It was at the registration, or it might even have been at the start line when I came up with a tactic for the Atlas Mountain Race; “just keep going”. Looking back, I think it was the single most important piece of preparation. You can get yourself a custom-built bike, test your equipment over a hundred times or get a specific one-year coaching plan, but in the end, the only thing you are going to have to do is move your legs up and down.
Coming to the realisation that this “unsupported ultra-endurance event through remote mountain areas” was just going to be a few days of moving my legs up and down, gave me some peace of mind and made me feel a bit more comfortable starting this event. I didn’t expect it to be easy, I knew it was going to be hard, but I also knew it was going to be simple. I didn’t have any race-tactic, team strategy or personal goals, the only thing that I would have to do was move my legs up and down till I arrived at the finish.
Riding my bike is something I have done since forever and there haven’t been many times where I didn’t enjoy riding my bike. There might have been occasions, where I didn’t like the things that came with it, but simply riding my bike is something I always enjoyed and am pretty alright at. I don’t need a big trophy or a goal to work for to get on my bike. Discovering new places and amazing views are definitely something I can appreciate, but they aren’t the only reason I ride my bike. Having true freedom and completely emptying my mind, is something I only experience when riding my bike.
Figuring this all out in the days leading up to the Atlas Mountain Race made me feel pretty confident when I lined up for the start on Saturday. I had a good night of sleep the night before and I was feeling relaxed. Somehow I was starting a really though and not completely non-dangerous event, in which I had zero experience and with very little preparation. Felt a bit ignorant and stupid, standing there between riders with way more experience and preparation. The next few days were gonna show me if I was indeed ignorant and stupid or I could move my legs up and down for almost 1200km through challenging terrain.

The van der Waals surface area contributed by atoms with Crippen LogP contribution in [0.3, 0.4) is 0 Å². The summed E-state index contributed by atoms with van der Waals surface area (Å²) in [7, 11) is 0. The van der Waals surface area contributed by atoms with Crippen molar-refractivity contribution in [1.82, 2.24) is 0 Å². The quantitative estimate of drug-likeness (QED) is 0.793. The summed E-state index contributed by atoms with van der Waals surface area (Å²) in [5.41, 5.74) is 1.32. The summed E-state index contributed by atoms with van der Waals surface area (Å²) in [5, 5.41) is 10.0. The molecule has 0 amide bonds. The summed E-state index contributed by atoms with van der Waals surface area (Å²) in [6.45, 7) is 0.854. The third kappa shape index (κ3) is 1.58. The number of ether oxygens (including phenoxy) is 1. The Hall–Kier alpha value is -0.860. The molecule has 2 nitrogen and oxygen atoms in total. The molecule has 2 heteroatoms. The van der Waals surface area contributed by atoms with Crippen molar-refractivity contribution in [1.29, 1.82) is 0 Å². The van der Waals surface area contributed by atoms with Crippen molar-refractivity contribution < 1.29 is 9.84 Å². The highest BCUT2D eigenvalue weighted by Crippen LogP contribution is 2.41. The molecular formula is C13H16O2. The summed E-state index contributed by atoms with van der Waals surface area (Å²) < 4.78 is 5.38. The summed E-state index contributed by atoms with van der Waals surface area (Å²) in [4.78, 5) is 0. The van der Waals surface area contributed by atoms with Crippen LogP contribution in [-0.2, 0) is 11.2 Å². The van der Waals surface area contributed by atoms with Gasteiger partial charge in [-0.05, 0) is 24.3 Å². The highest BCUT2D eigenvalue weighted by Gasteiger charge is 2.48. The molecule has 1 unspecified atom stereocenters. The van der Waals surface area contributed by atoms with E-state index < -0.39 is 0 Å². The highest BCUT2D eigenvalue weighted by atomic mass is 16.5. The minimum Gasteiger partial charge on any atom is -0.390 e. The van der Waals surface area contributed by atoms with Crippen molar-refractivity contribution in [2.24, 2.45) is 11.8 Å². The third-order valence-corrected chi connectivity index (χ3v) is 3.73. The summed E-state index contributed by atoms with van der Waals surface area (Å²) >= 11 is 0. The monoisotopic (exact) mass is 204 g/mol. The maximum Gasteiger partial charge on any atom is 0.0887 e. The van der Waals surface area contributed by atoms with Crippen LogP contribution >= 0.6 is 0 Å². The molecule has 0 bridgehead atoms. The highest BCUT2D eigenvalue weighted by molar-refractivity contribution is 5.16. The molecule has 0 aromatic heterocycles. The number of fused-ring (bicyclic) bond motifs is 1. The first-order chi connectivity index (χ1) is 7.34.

When everybody took off on that Saturday morning, I knew I was alone. I might have been riding the same route together with 180 people and from time to time, I would ride next to somebody else and talk a bit with them, but it didn’t matter. It was just me, riding my bike from the moment I got up, till the moment I went to bed.
The race turned out to be completely different, a lot harder, technical and packed with more struggles and obstacles than I originally expected. For example, 96km with only 2L of water turned out to be a lot harder than I thought. The same goes for riding 40mm tyres on a dried-out river bed.
Although it was hard, challenging and a tiny bit unpleasant at times, it was never complicated. The only thing I had to do was moving my legs up and down, that being whilst riding my bike or pushing it up a hike-a-bike section. For six and a half-day that was the only thing I did. Ride till I got tired, get some sleep and start riding again. My phone didn’t get out of my pocket for much more than checking the route, partly because I rarely had any signal, but mainly because I didn’t think about anything else than riding my bike. For six and a half-days, my mind was completely empty, I rarely thought about anything else than riding my bike.
The Atlas Mountain Race was truly unique and left me with forever lasting memories. Riding through completely empty deserts, going over high-mountain passes, sleeping under a sky full of stars and riding on trails where most people wouldn’t even walk, will leave you with stunning images (even more if I had actually taken the time to take some more pictures). However, the thing that impressed me most and will stay with me forever, is the pleasure I got out of simply riding my bike and doing nothing else for 6 and a half days.